At a time when unemployment rates are at record levels and even highly skilled workers are facing a challenging job market, CASES has launched two new initiatives for court-involved adults with mental illness and youth to help improve their chances for success in the workforce.
The Supported Employment Program delivers a host of new employment services to clients in CASES’ award-winning Nathaniel Project, the first alternative-to-incarceration program in NYC for individuals with felony convictions and serious and persistent mental illness. Research has shown that stable employment makes a crucial contribution to an individual’s recovery from mental illness, yet the national employment rate for persons with psychiatric disabilities is only fifteen percent. Through rapid job placement and the integration of mental health and vocational support via evidence-based practices — including individual and group counseling and on-the-job coaching — the supported employment model dramatically increases employment rates and job retention for mentally ill clients.
The addition of a full-time employment specialist to our staff allows CASES to provide these intensive services to an extent not possible before. According to Malroney McLean, the program’s coordinator, the impact of employment on CASES’ clients is far-reaching. “I think for most of our participants, employment is not just about having a job. It opens the door to new opportunities and expands their view of what’s possible in their lives — it’s liberating.”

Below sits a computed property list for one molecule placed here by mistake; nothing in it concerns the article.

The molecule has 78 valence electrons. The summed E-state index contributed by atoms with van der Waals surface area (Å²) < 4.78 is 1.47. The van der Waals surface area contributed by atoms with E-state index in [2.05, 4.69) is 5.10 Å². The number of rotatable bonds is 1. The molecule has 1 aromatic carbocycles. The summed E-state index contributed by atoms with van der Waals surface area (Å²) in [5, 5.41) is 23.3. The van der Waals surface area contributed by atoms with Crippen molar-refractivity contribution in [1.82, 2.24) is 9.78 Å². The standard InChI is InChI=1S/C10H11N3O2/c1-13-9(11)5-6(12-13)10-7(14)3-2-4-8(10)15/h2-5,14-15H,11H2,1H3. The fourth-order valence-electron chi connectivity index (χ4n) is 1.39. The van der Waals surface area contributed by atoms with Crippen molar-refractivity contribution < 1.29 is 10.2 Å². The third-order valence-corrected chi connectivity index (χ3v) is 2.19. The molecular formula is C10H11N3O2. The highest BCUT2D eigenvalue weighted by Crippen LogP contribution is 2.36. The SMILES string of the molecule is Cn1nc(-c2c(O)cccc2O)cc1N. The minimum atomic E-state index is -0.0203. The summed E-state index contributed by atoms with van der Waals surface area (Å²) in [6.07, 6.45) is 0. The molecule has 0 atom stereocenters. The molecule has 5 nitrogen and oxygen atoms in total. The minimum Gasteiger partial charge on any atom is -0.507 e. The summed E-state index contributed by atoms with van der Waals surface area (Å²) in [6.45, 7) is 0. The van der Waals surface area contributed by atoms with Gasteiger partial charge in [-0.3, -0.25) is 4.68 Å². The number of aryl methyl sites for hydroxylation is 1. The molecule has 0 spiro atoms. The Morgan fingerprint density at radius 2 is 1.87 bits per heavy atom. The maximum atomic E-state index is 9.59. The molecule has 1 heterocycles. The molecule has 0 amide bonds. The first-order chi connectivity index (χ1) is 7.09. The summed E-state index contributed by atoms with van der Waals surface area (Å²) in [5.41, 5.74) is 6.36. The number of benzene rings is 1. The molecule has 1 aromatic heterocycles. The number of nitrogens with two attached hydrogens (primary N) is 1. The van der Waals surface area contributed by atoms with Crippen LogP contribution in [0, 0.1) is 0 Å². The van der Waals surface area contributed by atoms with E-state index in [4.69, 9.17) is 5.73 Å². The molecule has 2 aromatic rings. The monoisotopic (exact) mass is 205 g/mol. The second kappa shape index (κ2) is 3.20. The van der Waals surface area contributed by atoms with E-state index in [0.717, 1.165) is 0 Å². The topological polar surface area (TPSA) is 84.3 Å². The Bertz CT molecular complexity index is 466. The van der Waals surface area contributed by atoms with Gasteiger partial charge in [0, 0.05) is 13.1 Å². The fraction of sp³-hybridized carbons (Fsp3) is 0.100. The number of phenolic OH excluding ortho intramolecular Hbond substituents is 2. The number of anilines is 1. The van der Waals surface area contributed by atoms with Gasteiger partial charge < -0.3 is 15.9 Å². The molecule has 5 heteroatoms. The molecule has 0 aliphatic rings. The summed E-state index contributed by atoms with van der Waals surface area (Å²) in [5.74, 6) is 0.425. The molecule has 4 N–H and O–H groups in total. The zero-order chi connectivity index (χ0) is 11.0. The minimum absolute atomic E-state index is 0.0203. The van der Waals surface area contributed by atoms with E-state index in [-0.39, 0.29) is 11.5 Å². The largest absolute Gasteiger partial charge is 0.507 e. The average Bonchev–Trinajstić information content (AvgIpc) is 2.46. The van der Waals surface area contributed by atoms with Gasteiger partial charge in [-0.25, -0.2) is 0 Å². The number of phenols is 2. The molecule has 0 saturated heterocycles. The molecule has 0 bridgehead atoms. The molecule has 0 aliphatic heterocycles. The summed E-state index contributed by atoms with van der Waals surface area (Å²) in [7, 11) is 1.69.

A second new workforce development initiative offers young people in CASES’ Court Employment Project and Learning to Work/GED program enhanced employment services. With the expansion of CASES’ education services for youth in recent years, we’ve seen a dramatic increase in the number of our participants earning GED diplomas, and the need for post-secondary services has grown. While many of our diploma-holders go on to pursue post-secondary education and participate in CASES’ college-readiness services, for many others employment is a priority.
The new program is designed to prepare these youth to enter the workforce via intensive employment-readiness training and paid internships, and prepares participants to take the National Work Readiness Credential examination. Participants transitioning from the program meet with a job developer to pursue unsubsidized employment and occupational skills training to ensure their continued career development after they graduate from CASES. Joseph McLaughlin, CASES’ director of Youth Programs, underscores the critical need for these services. “The ability to earn a living wage is one of the most important factors that will help our participants become responsible members of their communities and avoid further involvement with the criminal justice system. Connecting young people to post-secondary education and job-training programs that provide industry-recognized certification and unsubsidized employment are essential steps in our participants’ advancement towards self-sufficiency.”